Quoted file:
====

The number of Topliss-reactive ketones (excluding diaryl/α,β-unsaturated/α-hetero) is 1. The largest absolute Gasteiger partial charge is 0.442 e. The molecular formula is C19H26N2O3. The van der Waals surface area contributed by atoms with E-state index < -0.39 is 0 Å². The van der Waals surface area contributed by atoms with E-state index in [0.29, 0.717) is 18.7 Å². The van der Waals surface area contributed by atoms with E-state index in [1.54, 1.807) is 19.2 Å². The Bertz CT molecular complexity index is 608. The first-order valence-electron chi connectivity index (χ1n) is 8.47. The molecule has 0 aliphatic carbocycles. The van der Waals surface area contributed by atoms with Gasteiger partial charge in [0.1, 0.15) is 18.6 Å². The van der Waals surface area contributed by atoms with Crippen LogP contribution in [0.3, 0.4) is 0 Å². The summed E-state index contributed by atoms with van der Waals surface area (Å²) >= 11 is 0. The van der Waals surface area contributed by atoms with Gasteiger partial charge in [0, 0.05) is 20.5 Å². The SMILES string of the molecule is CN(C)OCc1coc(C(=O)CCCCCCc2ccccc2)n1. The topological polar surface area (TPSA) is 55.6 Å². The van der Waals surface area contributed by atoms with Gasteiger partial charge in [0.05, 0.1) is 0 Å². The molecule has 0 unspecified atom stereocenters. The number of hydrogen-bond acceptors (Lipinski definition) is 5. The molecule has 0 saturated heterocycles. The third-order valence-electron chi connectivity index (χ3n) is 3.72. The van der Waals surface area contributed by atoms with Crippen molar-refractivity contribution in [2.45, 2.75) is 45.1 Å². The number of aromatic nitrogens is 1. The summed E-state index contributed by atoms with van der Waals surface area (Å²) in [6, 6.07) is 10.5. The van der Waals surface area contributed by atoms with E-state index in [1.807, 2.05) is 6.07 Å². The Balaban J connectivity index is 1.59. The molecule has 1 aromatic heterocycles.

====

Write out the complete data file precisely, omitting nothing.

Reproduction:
The number of Topliss-reactive ketones (excluding diaryl/α,β-unsaturated/α-hetero) is 1. The largest absolute Gasteiger partial charge is 0.442 e. The molecular formula is C19H26N2O3. The van der Waals surface area contributed by atoms with E-state index < -0.39 is 0 Å². The van der Waals surface area contributed by atoms with E-state index in [0.29, 0.717) is 18.7 Å². The van der Waals surface area contributed by atoms with E-state index in [1.54, 1.807) is 19.2 Å². The Bertz CT molecular complexity index is 608. The first-order valence-electron chi connectivity index (χ1n) is 8.47. The molecule has 0 aliphatic carbocycles. The van der Waals surface area contributed by atoms with Gasteiger partial charge in [0.1, 0.15) is 18.6 Å². The van der Waals surface area contributed by atoms with Crippen LogP contribution in [0.3, 0.4) is 0 Å². The summed E-state index contributed by atoms with van der Waals surface area (Å²) >= 11 is 0. The van der Waals surface area contributed by atoms with Gasteiger partial charge in [0, 0.05) is 20.5 Å². The SMILES string of the molecule is CN(C)OCc1coc(C(=O)CCCCCCc2ccccc2)n1. The topological polar surface area (TPSA) is 55.6 Å². The van der Waals surface area contributed by atoms with Gasteiger partial charge in [0.05, 0.1) is 0 Å². The molecule has 0 unspecified atom stereocenters. The number of hydrogen-bond acceptors (Lipinski definition) is 5. The molecule has 0 saturated heterocycles. The third-order valence-electron chi connectivity index (χ3n) is 3.72. The van der Waals surface area contributed by atoms with Crippen molar-refractivity contribution in [2.45, 2.75) is 45.1 Å². The number of aromatic nitrogens is 1. The summed E-state index contributed by atoms with van der Waals surface area (Å²) in [6, 6.07) is 10.5. The van der Waals surface area contributed by atoms with E-state index in [1.807, 2.05) is 6.07 Å². The Balaban J connectivity index is 1.59. The molecule has 1 aromatic heterocycles.